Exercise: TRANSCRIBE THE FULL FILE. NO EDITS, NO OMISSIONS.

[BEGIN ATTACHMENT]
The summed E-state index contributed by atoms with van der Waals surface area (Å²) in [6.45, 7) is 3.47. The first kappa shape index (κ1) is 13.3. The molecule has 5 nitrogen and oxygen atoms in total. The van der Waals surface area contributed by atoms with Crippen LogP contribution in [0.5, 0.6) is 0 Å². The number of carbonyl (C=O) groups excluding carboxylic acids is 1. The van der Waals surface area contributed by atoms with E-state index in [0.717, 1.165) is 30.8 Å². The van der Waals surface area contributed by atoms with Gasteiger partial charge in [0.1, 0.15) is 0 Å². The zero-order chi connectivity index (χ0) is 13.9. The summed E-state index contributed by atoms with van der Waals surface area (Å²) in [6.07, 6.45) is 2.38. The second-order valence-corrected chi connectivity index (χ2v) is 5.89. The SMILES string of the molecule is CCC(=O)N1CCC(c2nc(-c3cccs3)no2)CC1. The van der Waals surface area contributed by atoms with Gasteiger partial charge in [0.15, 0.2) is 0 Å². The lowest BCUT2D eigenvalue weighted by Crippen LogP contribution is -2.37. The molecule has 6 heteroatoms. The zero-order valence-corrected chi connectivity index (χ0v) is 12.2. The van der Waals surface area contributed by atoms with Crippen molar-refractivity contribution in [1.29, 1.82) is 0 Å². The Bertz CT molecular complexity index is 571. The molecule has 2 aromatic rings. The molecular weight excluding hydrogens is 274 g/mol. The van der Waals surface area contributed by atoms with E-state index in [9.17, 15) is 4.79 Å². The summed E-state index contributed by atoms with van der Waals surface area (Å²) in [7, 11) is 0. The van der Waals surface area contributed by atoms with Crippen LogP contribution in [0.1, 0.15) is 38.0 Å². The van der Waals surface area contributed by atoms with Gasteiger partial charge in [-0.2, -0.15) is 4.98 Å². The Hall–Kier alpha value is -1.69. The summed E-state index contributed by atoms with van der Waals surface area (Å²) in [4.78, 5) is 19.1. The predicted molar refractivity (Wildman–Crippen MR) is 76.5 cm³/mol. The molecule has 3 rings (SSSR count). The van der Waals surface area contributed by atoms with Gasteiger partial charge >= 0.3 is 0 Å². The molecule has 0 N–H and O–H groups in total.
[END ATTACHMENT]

The summed E-state index contributed by atoms with van der Waals surface area (Å²) in [6.45, 7) is 3.47. The first kappa shape index (κ1) is 13.3. The molecule has 5 nitrogen and oxygen atoms in total. The van der Waals surface area contributed by atoms with Crippen LogP contribution in [0.5, 0.6) is 0 Å². The number of carbonyl (C=O) groups excluding carboxylic acids is 1. The van der Waals surface area contributed by atoms with E-state index in [0.717, 1.165) is 30.8 Å². The van der Waals surface area contributed by atoms with Gasteiger partial charge in [0.1, 0.15) is 0 Å². The zero-order chi connectivity index (χ0) is 13.9. The summed E-state index contributed by atoms with van der Waals surface area (Å²) in [6.07, 6.45) is 2.38. The second-order valence-corrected chi connectivity index (χ2v) is 5.89. The SMILES string of the molecule is CCC(=O)N1CCC(c2nc(-c3cccs3)no2)CC1. The van der Waals surface area contributed by atoms with Gasteiger partial charge in [0.15, 0.2) is 0 Å². The lowest BCUT2D eigenvalue weighted by Crippen LogP contribution is -2.37. The molecule has 6 heteroatoms. The zero-order valence-corrected chi connectivity index (χ0v) is 12.2. The van der Waals surface area contributed by atoms with Crippen molar-refractivity contribution in [1.29, 1.82) is 0 Å². The Bertz CT molecular complexity index is 571. The molecule has 2 aromatic rings. The molecular weight excluding hydrogens is 274 g/mol. The van der Waals surface area contributed by atoms with E-state index in [9.17, 15) is 4.79 Å². The summed E-state index contributed by atoms with van der Waals surface area (Å²) in [7, 11) is 0. The van der Waals surface area contributed by atoms with Crippen LogP contribution in [0.1, 0.15) is 38.0 Å². The van der Waals surface area contributed by atoms with Gasteiger partial charge in [-0.2, -0.15) is 4.98 Å². The Hall–Kier alpha value is -1.69. The summed E-state index contributed by atoms with van der Waals surface area (Å²) in [4.78, 5) is 19.1. The predicted molar refractivity (Wildman–Crippen MR) is 76.5 cm³/mol. The molecule has 3 rings (SSSR count). The van der Waals surface area contributed by atoms with Gasteiger partial charge >= 0.3 is 0 Å². The molecule has 0 N–H and O–H groups in total.